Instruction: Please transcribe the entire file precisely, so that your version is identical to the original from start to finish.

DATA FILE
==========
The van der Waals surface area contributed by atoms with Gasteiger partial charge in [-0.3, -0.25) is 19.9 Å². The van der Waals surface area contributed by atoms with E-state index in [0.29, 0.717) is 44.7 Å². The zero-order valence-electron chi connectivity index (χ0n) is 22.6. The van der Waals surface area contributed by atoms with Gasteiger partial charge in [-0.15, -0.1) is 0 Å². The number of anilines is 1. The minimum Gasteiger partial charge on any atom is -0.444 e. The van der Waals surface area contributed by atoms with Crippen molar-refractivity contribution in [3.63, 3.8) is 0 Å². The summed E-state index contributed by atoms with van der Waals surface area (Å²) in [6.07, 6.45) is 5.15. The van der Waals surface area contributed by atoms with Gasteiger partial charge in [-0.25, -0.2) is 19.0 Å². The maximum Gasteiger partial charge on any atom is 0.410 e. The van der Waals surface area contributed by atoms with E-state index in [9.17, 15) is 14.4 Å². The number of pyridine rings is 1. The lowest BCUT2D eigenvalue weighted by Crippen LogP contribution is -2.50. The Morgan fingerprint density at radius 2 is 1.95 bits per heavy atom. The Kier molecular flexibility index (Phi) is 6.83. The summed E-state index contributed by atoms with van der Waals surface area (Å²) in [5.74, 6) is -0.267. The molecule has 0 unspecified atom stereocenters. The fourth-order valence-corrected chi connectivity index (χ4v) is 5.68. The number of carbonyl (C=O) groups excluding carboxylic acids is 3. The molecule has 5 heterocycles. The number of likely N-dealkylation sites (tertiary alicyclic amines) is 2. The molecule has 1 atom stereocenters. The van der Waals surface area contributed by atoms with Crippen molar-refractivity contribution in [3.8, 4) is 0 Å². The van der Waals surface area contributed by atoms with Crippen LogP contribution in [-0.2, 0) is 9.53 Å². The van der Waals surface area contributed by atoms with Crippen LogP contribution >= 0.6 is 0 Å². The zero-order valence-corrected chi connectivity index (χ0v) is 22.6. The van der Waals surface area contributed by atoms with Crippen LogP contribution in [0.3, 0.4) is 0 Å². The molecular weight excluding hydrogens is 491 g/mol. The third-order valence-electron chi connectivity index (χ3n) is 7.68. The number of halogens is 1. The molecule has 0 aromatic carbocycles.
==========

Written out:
The van der Waals surface area contributed by atoms with Gasteiger partial charge in [-0.3, -0.25) is 19.9 Å². The van der Waals surface area contributed by atoms with E-state index in [0.29, 0.717) is 44.7 Å². The zero-order valence-electron chi connectivity index (χ0n) is 22.6. The van der Waals surface area contributed by atoms with Gasteiger partial charge in [-0.15, -0.1) is 0 Å². The number of anilines is 1. The minimum Gasteiger partial charge on any atom is -0.444 e. The van der Waals surface area contributed by atoms with Crippen molar-refractivity contribution in [3.63, 3.8) is 0 Å². The summed E-state index contributed by atoms with van der Waals surface area (Å²) in [6.07, 6.45) is 5.15. The van der Waals surface area contributed by atoms with Gasteiger partial charge in [-0.25, -0.2) is 19.0 Å². The maximum Gasteiger partial charge on any atom is 0.410 e. The van der Waals surface area contributed by atoms with E-state index in [9.17, 15) is 14.4 Å². The number of pyridine rings is 1. The lowest BCUT2D eigenvalue weighted by Crippen LogP contribution is -2.50. The Morgan fingerprint density at radius 2 is 1.95 bits per heavy atom. The Kier molecular flexibility index (Phi) is 6.83. The summed E-state index contributed by atoms with van der Waals surface area (Å²) in [5.74, 6) is -0.267. The molecule has 0 unspecified atom stereocenters. The fourth-order valence-corrected chi connectivity index (χ4v) is 5.68. The number of carbonyl (C=O) groups excluding carboxylic acids is 3. The molecule has 5 heterocycles. The number of likely N-dealkylation sites (tertiary alicyclic amines) is 2. The molecule has 1 atom stereocenters. The van der Waals surface area contributed by atoms with Crippen molar-refractivity contribution in [3.8, 4) is 0 Å². The van der Waals surface area contributed by atoms with Crippen LogP contribution in [-0.2, 0) is 9.53 Å². The van der Waals surface area contributed by atoms with Crippen LogP contribution >= 0.6 is 0 Å². The zero-order valence-corrected chi connectivity index (χ0v) is 22.6. The van der Waals surface area contributed by atoms with Crippen LogP contribution in [0.3, 0.4) is 0 Å². The molecular weight excluding hydrogens is 491 g/mol. The third-order valence-electron chi connectivity index (χ3n) is 7.68. The number of halogens is 1. The molecule has 0 aromatic carbocycles.